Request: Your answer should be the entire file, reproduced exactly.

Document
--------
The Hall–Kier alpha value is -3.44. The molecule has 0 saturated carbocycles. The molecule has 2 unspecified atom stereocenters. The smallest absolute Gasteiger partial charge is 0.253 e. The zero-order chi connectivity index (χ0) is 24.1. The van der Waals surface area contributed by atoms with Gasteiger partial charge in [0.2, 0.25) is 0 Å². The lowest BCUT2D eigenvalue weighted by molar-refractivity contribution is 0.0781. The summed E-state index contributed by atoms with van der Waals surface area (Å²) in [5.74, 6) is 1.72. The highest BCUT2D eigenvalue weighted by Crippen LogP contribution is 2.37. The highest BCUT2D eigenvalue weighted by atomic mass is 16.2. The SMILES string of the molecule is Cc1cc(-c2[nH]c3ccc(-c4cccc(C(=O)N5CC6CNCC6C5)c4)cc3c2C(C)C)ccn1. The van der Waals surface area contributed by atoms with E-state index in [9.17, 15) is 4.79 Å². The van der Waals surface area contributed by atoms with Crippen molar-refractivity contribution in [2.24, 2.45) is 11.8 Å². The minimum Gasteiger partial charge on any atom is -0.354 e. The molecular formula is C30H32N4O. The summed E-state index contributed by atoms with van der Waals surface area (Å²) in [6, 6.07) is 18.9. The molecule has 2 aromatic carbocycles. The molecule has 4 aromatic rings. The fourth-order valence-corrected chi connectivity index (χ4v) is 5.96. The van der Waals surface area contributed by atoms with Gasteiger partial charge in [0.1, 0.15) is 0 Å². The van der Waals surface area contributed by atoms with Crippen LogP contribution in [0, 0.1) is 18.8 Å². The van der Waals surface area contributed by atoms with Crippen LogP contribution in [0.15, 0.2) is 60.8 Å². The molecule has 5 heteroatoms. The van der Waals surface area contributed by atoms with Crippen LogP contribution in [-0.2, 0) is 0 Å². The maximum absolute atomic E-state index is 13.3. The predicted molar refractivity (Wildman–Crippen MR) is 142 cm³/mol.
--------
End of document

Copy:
The Hall–Kier alpha value is -3.44. The molecule has 0 saturated carbocycles. The molecule has 2 unspecified atom stereocenters. The smallest absolute Gasteiger partial charge is 0.253 e. The zero-order chi connectivity index (χ0) is 24.1. The van der Waals surface area contributed by atoms with Gasteiger partial charge in [0.2, 0.25) is 0 Å². The lowest BCUT2D eigenvalue weighted by molar-refractivity contribution is 0.0781. The summed E-state index contributed by atoms with van der Waals surface area (Å²) in [5.74, 6) is 1.72. The highest BCUT2D eigenvalue weighted by Crippen LogP contribution is 2.37. The highest BCUT2D eigenvalue weighted by atomic mass is 16.2. The SMILES string of the molecule is Cc1cc(-c2[nH]c3ccc(-c4cccc(C(=O)N5CC6CNCC6C5)c4)cc3c2C(C)C)ccn1. The van der Waals surface area contributed by atoms with E-state index in [9.17, 15) is 4.79 Å². The van der Waals surface area contributed by atoms with Crippen molar-refractivity contribution in [2.24, 2.45) is 11.8 Å². The minimum Gasteiger partial charge on any atom is -0.354 e. The molecular formula is C30H32N4O. The summed E-state index contributed by atoms with van der Waals surface area (Å²) in [6, 6.07) is 18.9. The molecule has 2 aromatic carbocycles. The molecule has 4 aromatic rings. The fourth-order valence-corrected chi connectivity index (χ4v) is 5.96. The van der Waals surface area contributed by atoms with Gasteiger partial charge in [0.1, 0.15) is 0 Å². The van der Waals surface area contributed by atoms with Crippen LogP contribution in [0, 0.1) is 18.8 Å². The van der Waals surface area contributed by atoms with Crippen LogP contribution in [0.15, 0.2) is 60.8 Å². The molecule has 5 heteroatoms. The van der Waals surface area contributed by atoms with Crippen LogP contribution in [-0.2, 0) is 0 Å². The maximum absolute atomic E-state index is 13.3. The predicted molar refractivity (Wildman–Crippen MR) is 142 cm³/mol.